What it’s about: (from Goodreads) Millie Cross knows what it’s like to burn for someone. She was young and wild and he was fierce and even wilder-a Chaos biker who made her heart pound. They fell in love at first sight and life was good, until she learned she couldn’t be the woman he needed and made it so he had no choice but to walk away. Twenty years later, Millie’s chance run-in with her old flame sparks a desire she just can’t ignore. And this time, she won’t let him ride off . . .
Bad boy Logan “High” Judd has seen his share of troubles with the law. Yet it was a beautiful woman who broke him. After ending a loveless marriage, High is shocked when his true love walks back into his life. Millie is still gorgeous, but she’s just a ghost of her former self. High’s intrigued at the change, but her betrayal cut him deep-and he doesn’t want to get burned again. As High sinks into meting out vengeance for Millie’s betrayal, he’ll break all over again when he realizes just how Millie walked through fire for her man . . .
What worked for me (and what didn’t): I think I might have had a different reaction to this book than most of my friends. It seems that they mostly liked the first half but felt the second half dragged a little. For me, it was kind of the opposite and I think that’s all about the kind of reader I am.
I hate not knowing stuff. I find it really frustrating to be teased with information which is then kept from me. Millie and High fell in love when they were very young (18 and 21 respectively) and were together happily for three years. But then something happened and Millie pushed High away, making it so that he left because she couldn’t bear to do it herself. And it was at about the 35% mark that the reader finds out what the reason was. (I did guess beforehand though.) There are times when this kind of device bothers me less but Walk Through Fire‘s first third depended entirely on “the secret” and it was mentioned again and again. I felt teased and not in a good way. I was so frustrated, after I guessed, I DM’d friends on Twitter to see if I was right because the waiting was doing my head in.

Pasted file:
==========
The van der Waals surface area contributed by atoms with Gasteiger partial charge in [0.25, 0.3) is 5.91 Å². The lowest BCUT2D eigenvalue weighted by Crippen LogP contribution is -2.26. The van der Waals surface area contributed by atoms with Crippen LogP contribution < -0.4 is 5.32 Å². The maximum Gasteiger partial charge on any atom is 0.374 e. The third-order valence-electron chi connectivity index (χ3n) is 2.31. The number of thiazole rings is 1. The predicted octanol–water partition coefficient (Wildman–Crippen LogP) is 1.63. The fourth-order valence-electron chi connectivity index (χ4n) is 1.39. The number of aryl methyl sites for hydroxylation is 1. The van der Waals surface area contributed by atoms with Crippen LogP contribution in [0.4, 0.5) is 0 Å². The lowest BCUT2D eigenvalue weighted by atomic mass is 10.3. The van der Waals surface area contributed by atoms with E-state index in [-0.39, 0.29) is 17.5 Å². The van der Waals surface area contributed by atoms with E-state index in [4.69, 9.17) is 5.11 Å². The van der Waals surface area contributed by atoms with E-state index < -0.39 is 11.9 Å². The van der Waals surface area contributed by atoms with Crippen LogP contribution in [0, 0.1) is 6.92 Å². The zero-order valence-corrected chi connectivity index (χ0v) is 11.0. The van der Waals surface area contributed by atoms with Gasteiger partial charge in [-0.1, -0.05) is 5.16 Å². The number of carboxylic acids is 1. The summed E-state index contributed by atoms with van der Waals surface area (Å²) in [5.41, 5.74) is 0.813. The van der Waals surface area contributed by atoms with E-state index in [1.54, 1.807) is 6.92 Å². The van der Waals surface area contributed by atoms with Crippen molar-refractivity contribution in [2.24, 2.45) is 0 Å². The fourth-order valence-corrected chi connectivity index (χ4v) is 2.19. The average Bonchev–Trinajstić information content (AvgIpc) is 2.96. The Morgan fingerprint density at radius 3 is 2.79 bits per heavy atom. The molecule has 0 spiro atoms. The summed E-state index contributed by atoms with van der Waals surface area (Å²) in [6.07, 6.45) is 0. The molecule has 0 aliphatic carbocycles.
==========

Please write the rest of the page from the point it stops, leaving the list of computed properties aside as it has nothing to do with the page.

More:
Then, I found out what it was and I had to get my head around it. I kind of understood it but there were other options available and frankly, the problem wasn’t explained well enough (and this includes how Millie found out about it) to know what the breadth of those options were. In that regard, it was a plot device only and on that level it failed. That said, I could understand the reactions and, even High admits that he may have had the same one in Millie’s shoes, even though, with maturity, he now sees that it wasn’t a wise or good decision.
Aaaaand, now I feel like I’m the one teasing because I haven’t said what the problem is. But the story’s beginning does kind of hinge on it, so I feel it would be too spoilerish to say. (However, if you read like me, you can DM me on Twitter and I’ll spill the beans.)
I was uncomfortable with the way High treated Millie at the beginning. I didn’t like the way he spoke to her and I didn’t like the things he did. Some of it skirted close to non-consensual – even though it was clear that Millie was on board by the time the sex was actually happening, she had clearly said no beforehand and asked him to leave. I get that High was very hurt and I get that he still felt a strong connection to Millie but still, it wasn’t nice and it wasn’t very heroic. Because I’m nothing if not contrary, I did enjoy the parts of the book where they were together more than the parts when they weren’t though because I like al lot of h/h time in my romance.
And that brings me to the second half of the book – there is plenty of h/h time and this bit was my favourite. There is a kind of suspense-y subplot which revolves around Benito Valenzuela’s continued thrust for more Denver territory and Chaos’ battle with him over it. That is a series arc though and it isn’t fully resolved by the end of the book.